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see TanzaniaTanzania
, officially United Republic of Tanzania, republic (2015 est. pop. 51,046,000), 364,898 sq mi (945,087 sq km), E Africa, formed in 1964 by the union of the republics of Tanganyika and Zanzibar.
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a lake in East Africa, bordering on Zaïre, Tanzania, Zambia, and Burundi. Situated at an elevation of 773 m in a tectonic basin of the Great Rift Valley, Lake Tanganyika is approximately 650 km long and 40 to 80 km wide and occupies an area of 34,000 sq km. It is divided by an underwater sill into two deepwater basins; the maximum depth in the southern part is 1,470 m. Lake Tanganyika is the world’s second deepest lake, after Lake Baikal. The shoreline is predominantly even, with occasional small bays; it is partly elevated and steep and partly low-lying and bordered by a narrow plain.

Lake Tanganyika drains an area of 244,500 sq km. Its main tributaries are the Malagarasi and Ruzizi rivers. Its outlet is through the Lukuga River into the Lualaba River (the name of the upper Congo [Zaïre] River). The average annual influx is 64.8 cu km, including 40.9 cu km (63 percent) from atmospheric precipitation and 23.9 cu km (37 percent) from the rivers. Evaporation accounts for the great majority of water loss (61.2 cu km, or 94.4 percent); only 3.6 cu km, or 5.6 percent of the annual water loss results from water flowing out of the lake.

In the first half of the 19th century, an earthquake or landslide caused the formation of a natural dam in the Lukuga River valley, near the place where the river flowed out of Lake Tanganyika. As a result, Lake Tanganyika became a lake with no outlet, and over the course of several decades its water level gradually rose. In 1878 the dam broke and the water level fell; by the early 20th century the level had become stabilized. During the 20th century there has been a fluctuation of about 4 m in the water level, with an average annual fluctuation of 0.7 m. The lake’s highest levels are recorded in April and May, and the lowest in October and November.

There is turbulence on Lake Tanganyika, caused by the southeasterly trade wind; sometimes seiche is observed. The lake’s water is fresh, but with a high content of magnesium salts. The surface temperature of the water varies during the year from 23.6°-23.8° to 26.5°C; from a depth of 400 m to the bottom there is a constant temperature of approximately 23°C. The stable temperature stratification keeps the water mass from mixing; consequently, only the top layer (to depths of 100–200 m) is oxygen-rich and able to support life.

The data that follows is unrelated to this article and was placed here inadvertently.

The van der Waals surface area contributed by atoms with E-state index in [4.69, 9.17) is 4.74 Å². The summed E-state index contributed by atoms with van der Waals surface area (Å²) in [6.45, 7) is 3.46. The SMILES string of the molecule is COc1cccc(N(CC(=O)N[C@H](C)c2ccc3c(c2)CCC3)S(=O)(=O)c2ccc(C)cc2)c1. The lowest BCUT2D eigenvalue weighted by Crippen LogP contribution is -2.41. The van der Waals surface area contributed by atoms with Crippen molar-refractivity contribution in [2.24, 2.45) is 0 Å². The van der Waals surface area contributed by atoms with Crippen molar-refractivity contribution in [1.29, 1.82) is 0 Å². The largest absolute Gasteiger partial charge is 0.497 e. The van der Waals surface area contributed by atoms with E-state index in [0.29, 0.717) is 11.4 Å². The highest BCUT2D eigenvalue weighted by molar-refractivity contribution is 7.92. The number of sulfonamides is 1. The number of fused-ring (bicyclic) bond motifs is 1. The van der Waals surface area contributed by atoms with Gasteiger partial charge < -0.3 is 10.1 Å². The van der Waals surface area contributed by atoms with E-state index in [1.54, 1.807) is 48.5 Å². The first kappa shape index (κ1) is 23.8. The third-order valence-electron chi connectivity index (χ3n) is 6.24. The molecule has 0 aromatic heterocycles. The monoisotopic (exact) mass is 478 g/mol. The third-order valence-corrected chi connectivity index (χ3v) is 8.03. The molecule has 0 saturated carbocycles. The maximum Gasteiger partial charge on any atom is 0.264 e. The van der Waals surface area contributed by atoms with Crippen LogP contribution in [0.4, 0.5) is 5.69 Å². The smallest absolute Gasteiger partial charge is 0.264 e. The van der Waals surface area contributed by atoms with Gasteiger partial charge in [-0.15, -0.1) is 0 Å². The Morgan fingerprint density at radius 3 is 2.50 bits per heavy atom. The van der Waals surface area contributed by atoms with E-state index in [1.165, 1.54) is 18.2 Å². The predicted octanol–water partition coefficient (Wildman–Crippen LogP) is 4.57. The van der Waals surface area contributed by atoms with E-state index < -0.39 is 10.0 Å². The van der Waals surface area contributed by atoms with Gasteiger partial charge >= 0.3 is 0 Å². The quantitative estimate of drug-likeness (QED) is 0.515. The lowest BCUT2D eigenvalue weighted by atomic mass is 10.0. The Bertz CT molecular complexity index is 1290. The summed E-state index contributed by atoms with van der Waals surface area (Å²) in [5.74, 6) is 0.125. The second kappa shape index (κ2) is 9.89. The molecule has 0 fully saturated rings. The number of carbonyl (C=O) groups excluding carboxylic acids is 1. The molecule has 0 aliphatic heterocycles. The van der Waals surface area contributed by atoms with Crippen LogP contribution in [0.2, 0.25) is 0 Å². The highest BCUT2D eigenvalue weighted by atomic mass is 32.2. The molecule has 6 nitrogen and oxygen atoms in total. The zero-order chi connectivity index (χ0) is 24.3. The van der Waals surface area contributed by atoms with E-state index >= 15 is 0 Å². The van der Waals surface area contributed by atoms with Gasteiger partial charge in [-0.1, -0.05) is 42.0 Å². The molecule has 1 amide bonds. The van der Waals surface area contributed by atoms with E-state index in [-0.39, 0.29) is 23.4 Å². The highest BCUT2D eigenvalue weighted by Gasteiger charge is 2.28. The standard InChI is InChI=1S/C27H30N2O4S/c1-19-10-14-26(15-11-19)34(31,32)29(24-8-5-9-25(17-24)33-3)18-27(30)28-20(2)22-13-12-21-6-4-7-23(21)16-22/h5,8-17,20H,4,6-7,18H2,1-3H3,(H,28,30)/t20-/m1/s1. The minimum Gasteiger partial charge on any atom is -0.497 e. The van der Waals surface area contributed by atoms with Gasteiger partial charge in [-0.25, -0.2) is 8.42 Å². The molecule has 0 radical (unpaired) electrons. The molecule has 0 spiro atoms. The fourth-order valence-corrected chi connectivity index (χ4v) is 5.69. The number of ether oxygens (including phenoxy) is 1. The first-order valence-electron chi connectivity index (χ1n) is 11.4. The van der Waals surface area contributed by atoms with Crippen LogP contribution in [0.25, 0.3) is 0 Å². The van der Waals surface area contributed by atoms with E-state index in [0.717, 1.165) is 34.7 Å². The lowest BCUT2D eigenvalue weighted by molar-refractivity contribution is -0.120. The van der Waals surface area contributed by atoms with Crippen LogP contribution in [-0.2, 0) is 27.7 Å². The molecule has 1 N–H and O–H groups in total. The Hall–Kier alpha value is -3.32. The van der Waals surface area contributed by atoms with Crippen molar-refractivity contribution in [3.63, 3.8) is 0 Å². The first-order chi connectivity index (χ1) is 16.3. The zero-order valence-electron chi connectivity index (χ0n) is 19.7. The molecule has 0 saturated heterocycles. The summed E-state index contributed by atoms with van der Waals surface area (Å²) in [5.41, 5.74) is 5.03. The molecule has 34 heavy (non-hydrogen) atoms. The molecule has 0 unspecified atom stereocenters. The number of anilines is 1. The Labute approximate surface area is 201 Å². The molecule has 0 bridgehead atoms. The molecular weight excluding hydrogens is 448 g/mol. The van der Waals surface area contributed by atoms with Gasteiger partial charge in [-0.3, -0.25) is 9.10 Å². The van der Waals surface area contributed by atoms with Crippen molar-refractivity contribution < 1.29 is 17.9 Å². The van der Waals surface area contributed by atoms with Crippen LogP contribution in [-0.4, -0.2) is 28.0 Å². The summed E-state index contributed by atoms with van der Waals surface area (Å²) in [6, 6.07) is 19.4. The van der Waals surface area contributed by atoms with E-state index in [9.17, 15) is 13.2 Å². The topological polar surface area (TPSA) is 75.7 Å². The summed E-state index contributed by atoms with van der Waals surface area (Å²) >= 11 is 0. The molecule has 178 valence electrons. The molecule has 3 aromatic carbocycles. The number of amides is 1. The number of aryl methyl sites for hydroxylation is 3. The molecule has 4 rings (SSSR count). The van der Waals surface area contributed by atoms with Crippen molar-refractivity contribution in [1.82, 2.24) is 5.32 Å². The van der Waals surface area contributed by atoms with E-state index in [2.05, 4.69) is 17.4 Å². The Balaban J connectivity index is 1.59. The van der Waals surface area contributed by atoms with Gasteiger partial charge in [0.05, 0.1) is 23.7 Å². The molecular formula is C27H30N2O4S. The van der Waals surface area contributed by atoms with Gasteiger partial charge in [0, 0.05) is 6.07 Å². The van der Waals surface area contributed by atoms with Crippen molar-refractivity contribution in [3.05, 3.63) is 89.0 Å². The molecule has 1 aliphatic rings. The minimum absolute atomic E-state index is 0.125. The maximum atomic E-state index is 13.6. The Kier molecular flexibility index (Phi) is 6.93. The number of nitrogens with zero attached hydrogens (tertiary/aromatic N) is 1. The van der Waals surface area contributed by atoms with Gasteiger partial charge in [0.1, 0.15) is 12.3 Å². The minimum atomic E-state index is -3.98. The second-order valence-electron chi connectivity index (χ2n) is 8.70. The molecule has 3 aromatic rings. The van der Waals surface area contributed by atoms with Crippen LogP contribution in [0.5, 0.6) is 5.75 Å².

Approximately 75 percent of Lake Tanganyika’s fauna consists of endemic species, particularly among the fishes, shrimps, ostracods, decapods, copepods, and gastropods. Hippopotamuses, crocodiles, and many types of waterfowl are encountered. There is fishing in the lake; the main commercial fish is the ndagala (dagaa), a member of the family Clupeidae.

Lake Tanganyika is navigable. Ports on the lake include Kigoma, in Tanzania, which is linked by rail with the city of Dar-es-Salaam on the Indian Ocean; Bujumbura, in Burundi; and Kalima, in Zaïre. Lake Tanganyika was discovered in 1858 by the British explorers R. Burton and J. Speke.


Oleinikov, I. N. “Ozero Tangan’ika: Opyt fiziko-geograficheskoi kharakteristiki.” Strany i narody Vostoka, 1969, fasc. 9. (Contains bibliography.)



1. a former state in E Africa: became part of German East Africa in 1884; ceded to Britain as a League of Nations mandate in 1919 and as a UN trust territory in 1946; gained independence in 1961 and united with Zanzibar in 1964 as the United Republic of Tanzania
2. Lake. a lake in central Africa between Tanzania and the Democratic Republic of Congo (formerly Zaïre), bordering also on Burundi and Zambia, in the Great Rift Valley: the longest freshwater lake in the world. Area: 32 893 sq. km (12 700 sq. miles). Length: 676 km (420 miles)